Mission Accomplished (view this story)

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Rep: 10
James Nix Jan. 7, 2013, 1:40 p.m. permalink

Hey Sarah,

First off, good job finding a great story from a pretty basic event. It'd be easy to just go cover the marine graduation ceremony.

This is my first review, so I hope I can offer up a few helpful tidbits. The first thing I noticed from the start that kind of took me out of it was the shaky camera movements. I know it's hard in this kind of situation to carry around a tripod (and I'm assuming you were shooting stills for the paper too), but keeping your shots steady is important. I use a monopod a lot to help stabilize my video while still being mobile. (I still need a lot work on this myself)

As far as the story flow goes, it took a while to get into it and understand why we should care about this. Your first 30 seconds seem a lot like an old Army recruiting film,  you can set the scene a lot quicker. The first time we meet Pfc. Ryan Burns, he seems like your average marine graduate who's parents want him out of the house. His comments on how tough it was are a little hard to understand for the uninitiated.

My main piece of advise is to get the details of the bet and the fact that his dad is dying up front, then get into how hard it was for Ryan to reach his goals and how the bet helped him.

The reaction from his dad at the end are great and you can really see how proud he is. Showing him struggling to stand also helped show how much this meant to him.

As someone who often shoots stills and video at the same assignment for my paper, I understand why you opted to shoot stills when Ryan and his dad meet up. The sudden switch to stills is a little jarring after 3+ minutes of continuous video. You may want to consider using stills with video throughout the piece.

I hope this was helpful and good luck to you at the Island Packet. I have a couple of good friends who used to work down there.

Rep: 9
Sarah Welliver Feb. 13, 2013, 8:45 a.m. permalink


Sorry I didn't respond to this review earlier, and thank you for your input. 

Not remembering a tripod is one of those things I am trying to knock into my skull daily now. In this case though, this was actually a planned video/story combo with a features writer and not having a tripod for the zoomed shots was one of those "ARGH WHAT WAS I THINKING" moments that will haunt me. The stills at the end was to cover up a mishap. I shot stills for the paper after the graduation ceremony assuming there would be more then one opportunity for a nice emotional moment, which there was. My SD cards decided to hate me and an error message popped up when I tried to switch back to video. Regularly formatting has for the most part stopped this from happening again.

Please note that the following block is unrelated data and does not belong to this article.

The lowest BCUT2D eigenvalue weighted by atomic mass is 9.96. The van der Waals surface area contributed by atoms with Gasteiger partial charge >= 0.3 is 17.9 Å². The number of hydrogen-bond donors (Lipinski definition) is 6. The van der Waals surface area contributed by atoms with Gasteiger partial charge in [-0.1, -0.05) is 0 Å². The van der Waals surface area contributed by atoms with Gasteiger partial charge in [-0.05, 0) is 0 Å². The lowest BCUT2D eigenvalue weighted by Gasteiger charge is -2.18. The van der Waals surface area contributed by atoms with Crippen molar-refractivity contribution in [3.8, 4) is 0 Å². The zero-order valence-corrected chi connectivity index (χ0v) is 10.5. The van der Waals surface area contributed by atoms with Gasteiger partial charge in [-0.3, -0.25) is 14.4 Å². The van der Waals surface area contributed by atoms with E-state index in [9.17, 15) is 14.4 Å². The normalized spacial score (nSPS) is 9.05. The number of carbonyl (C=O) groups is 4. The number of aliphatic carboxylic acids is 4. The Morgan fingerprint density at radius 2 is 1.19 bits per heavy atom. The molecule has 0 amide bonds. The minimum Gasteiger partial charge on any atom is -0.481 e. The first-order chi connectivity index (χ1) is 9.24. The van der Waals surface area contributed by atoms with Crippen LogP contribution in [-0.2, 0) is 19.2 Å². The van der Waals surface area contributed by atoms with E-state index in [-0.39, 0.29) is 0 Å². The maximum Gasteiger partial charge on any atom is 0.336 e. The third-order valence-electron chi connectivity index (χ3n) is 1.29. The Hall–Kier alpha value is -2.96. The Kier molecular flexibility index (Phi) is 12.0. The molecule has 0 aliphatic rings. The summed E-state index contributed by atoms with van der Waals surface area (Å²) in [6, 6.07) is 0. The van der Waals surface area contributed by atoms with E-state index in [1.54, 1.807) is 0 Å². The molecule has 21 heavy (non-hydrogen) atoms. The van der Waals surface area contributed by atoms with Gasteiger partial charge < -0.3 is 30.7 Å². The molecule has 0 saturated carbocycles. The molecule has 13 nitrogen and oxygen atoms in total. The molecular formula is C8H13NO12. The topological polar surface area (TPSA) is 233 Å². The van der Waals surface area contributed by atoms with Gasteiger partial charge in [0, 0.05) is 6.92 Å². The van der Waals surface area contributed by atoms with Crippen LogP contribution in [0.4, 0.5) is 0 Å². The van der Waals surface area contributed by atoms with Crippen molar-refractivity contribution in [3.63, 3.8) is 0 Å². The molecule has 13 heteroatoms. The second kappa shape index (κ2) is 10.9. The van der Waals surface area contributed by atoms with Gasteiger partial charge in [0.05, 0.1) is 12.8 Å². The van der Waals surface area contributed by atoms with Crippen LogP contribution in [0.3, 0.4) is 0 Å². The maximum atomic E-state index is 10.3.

I knew the stills suddenly at the end were jarring and thought about adding stills throughout to counter that. This was shot over two days and edited together for the following day. Everything was video except for after the graduation. I thought about it but didn't like how the still pulls from the video looked either and I left it as it was. 

I understand what you're saying with how I structured the story, but I'm going to stand by that one. I didn't want to reveal Charles Burns condition right away. This was just another father seeing his son graduate, something that happens every Friday. The beginning is a little overly oorah, sure, but I saw it as setting the scene and it takes on that much more meaning when you understand how much Pfc. Ryan and his parents went through to get to this moment. He's carrying on the legacy, not just of the Corps, but his family. 

Anyway, thank you again for the review. I'm always psyched to get feedback that I can think about for the next project. 


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